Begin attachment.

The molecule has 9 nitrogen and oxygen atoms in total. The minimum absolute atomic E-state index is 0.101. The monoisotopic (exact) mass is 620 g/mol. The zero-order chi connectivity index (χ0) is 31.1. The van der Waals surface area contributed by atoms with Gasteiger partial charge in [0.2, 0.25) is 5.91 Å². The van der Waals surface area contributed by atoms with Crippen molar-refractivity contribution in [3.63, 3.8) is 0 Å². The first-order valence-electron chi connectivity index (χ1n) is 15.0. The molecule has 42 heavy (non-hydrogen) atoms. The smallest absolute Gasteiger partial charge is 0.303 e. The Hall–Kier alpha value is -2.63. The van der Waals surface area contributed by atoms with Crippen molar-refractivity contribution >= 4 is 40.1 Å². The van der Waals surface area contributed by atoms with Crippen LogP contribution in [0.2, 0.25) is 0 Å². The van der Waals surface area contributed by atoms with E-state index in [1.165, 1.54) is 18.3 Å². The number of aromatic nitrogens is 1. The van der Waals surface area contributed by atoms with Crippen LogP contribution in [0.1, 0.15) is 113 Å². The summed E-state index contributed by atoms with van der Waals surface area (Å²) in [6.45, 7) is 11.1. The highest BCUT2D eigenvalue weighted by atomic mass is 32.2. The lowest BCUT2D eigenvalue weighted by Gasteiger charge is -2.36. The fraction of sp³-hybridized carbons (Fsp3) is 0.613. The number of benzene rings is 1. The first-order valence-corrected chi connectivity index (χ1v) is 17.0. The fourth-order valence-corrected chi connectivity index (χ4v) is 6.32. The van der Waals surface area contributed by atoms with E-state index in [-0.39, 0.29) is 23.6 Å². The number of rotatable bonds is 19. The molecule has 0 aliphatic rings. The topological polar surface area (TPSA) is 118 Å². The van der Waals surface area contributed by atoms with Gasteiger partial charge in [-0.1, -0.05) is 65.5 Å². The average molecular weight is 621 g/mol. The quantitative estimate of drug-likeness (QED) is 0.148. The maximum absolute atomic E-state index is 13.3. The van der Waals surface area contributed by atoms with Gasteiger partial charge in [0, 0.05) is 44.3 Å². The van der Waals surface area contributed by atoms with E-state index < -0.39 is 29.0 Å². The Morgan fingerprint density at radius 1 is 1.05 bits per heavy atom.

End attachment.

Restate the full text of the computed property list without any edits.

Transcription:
The molecule has 9 nitrogen and oxygen atoms in total. The minimum absolute atomic E-state index is 0.101. The monoisotopic (exact) mass is 620 g/mol. The zero-order chi connectivity index (χ0) is 31.1. The van der Waals surface area contributed by atoms with Gasteiger partial charge in [0.2, 0.25) is 5.91 Å². The van der Waals surface area contributed by atoms with Crippen molar-refractivity contribution in [3.63, 3.8) is 0 Å². The first-order valence-electron chi connectivity index (χ1n) is 15.0. The molecule has 42 heavy (non-hydrogen) atoms. The smallest absolute Gasteiger partial charge is 0.303 e. The Hall–Kier alpha value is -2.63. The van der Waals surface area contributed by atoms with Crippen molar-refractivity contribution >= 4 is 40.1 Å². The van der Waals surface area contributed by atoms with Crippen LogP contribution in [0.2, 0.25) is 0 Å². The van der Waals surface area contributed by atoms with E-state index in [1.165, 1.54) is 18.3 Å². The number of aromatic nitrogens is 1. The van der Waals surface area contributed by atoms with Crippen LogP contribution in [0.1, 0.15) is 113 Å². The summed E-state index contributed by atoms with van der Waals surface area (Å²) in [6.45, 7) is 11.1. The highest BCUT2D eigenvalue weighted by atomic mass is 32.2. The lowest BCUT2D eigenvalue weighted by Gasteiger charge is -2.36. The fraction of sp³-hybridized carbons (Fsp3) is 0.613. The number of benzene rings is 1. The first-order valence-corrected chi connectivity index (χ1v) is 17.0. The fourth-order valence-corrected chi connectivity index (χ4v) is 6.32. The van der Waals surface area contributed by atoms with E-state index in [-0.39, 0.29) is 23.6 Å². The number of rotatable bonds is 19. The molecule has 0 aliphatic rings. The topological polar surface area (TPSA) is 118 Å². The van der Waals surface area contributed by atoms with Gasteiger partial charge in [-0.1, -0.05) is 65.5 Å². The average molecular weight is 621 g/mol. The quantitative estimate of drug-likeness (QED) is 0.148. The maximum absolute atomic E-state index is 13.3. The van der Waals surface area contributed by atoms with Gasteiger partial charge in [0, 0.05) is 44.3 Å². The van der Waals surface area contributed by atoms with E-state index < -0.39 is 29.0 Å². The Morgan fingerprint density at radius 1 is 1.05 bits per heavy atom.